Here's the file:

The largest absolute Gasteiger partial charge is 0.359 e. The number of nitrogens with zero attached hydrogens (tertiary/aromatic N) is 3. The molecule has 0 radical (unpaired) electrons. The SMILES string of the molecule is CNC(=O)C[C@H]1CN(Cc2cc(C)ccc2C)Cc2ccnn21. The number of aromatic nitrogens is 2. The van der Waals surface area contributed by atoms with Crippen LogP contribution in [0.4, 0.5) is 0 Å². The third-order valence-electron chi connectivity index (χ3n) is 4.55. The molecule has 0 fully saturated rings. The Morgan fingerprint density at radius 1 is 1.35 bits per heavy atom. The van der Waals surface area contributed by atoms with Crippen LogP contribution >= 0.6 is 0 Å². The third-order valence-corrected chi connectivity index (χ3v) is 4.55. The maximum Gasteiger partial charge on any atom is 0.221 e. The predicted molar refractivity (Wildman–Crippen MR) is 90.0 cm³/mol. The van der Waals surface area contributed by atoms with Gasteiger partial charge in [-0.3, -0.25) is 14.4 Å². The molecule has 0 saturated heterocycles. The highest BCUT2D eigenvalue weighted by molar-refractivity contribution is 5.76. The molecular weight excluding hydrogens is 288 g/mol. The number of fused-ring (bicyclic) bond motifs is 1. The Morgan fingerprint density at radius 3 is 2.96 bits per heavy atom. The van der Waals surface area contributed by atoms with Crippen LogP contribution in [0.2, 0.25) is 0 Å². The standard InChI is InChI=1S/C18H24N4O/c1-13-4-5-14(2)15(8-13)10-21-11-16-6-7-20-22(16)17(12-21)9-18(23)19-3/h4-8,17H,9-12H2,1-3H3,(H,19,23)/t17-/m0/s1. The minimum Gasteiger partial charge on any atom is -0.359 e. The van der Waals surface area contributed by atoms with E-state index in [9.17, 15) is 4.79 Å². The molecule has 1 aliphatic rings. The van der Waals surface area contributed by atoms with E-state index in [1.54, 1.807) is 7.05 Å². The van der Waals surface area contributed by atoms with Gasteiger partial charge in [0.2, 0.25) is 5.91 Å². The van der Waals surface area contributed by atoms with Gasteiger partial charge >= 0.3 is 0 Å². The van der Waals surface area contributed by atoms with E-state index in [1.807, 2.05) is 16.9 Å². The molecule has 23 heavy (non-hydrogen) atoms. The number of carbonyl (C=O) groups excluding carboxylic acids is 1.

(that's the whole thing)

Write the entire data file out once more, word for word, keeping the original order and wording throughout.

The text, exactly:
The largest absolute Gasteiger partial charge is 0.359 e. The number of nitrogens with zero attached hydrogens (tertiary/aromatic N) is 3. The molecule has 0 radical (unpaired) electrons. The SMILES string of the molecule is CNC(=O)C[C@H]1CN(Cc2cc(C)ccc2C)Cc2ccnn21. The number of aromatic nitrogens is 2. The van der Waals surface area contributed by atoms with Crippen LogP contribution in [0.4, 0.5) is 0 Å². The third-order valence-electron chi connectivity index (χ3n) is 4.55. The molecule has 0 fully saturated rings. The Morgan fingerprint density at radius 1 is 1.35 bits per heavy atom. The van der Waals surface area contributed by atoms with Crippen LogP contribution >= 0.6 is 0 Å². The third-order valence-corrected chi connectivity index (χ3v) is 4.55. The maximum Gasteiger partial charge on any atom is 0.221 e. The predicted molar refractivity (Wildman–Crippen MR) is 90.0 cm³/mol. The van der Waals surface area contributed by atoms with Gasteiger partial charge in [-0.3, -0.25) is 14.4 Å². The molecule has 0 saturated heterocycles. The highest BCUT2D eigenvalue weighted by molar-refractivity contribution is 5.76. The molecular weight excluding hydrogens is 288 g/mol. The number of fused-ring (bicyclic) bond motifs is 1. The Morgan fingerprint density at radius 3 is 2.96 bits per heavy atom. The van der Waals surface area contributed by atoms with Crippen LogP contribution in [0.2, 0.25) is 0 Å². The standard InChI is InChI=1S/C18H24N4O/c1-13-4-5-14(2)15(8-13)10-21-11-16-6-7-20-22(16)17(12-21)9-18(23)19-3/h4-8,17H,9-12H2,1-3H3,(H,19,23)/t17-/m0/s1. The minimum Gasteiger partial charge on any atom is -0.359 e. The van der Waals surface area contributed by atoms with E-state index in [9.17, 15) is 4.79 Å². The molecule has 1 aliphatic rings. The van der Waals surface area contributed by atoms with E-state index in [1.54, 1.807) is 7.05 Å². The van der Waals surface area contributed by atoms with Gasteiger partial charge in [0.2, 0.25) is 5.91 Å². The van der Waals surface area contributed by atoms with Gasteiger partial charge >= 0.3 is 0 Å². The van der Waals surface area contributed by atoms with E-state index in [1.807, 2.05) is 16.9 Å². The molecule has 23 heavy (non-hydrogen) atoms. The number of carbonyl (C=O) groups excluding carboxylic acids is 1.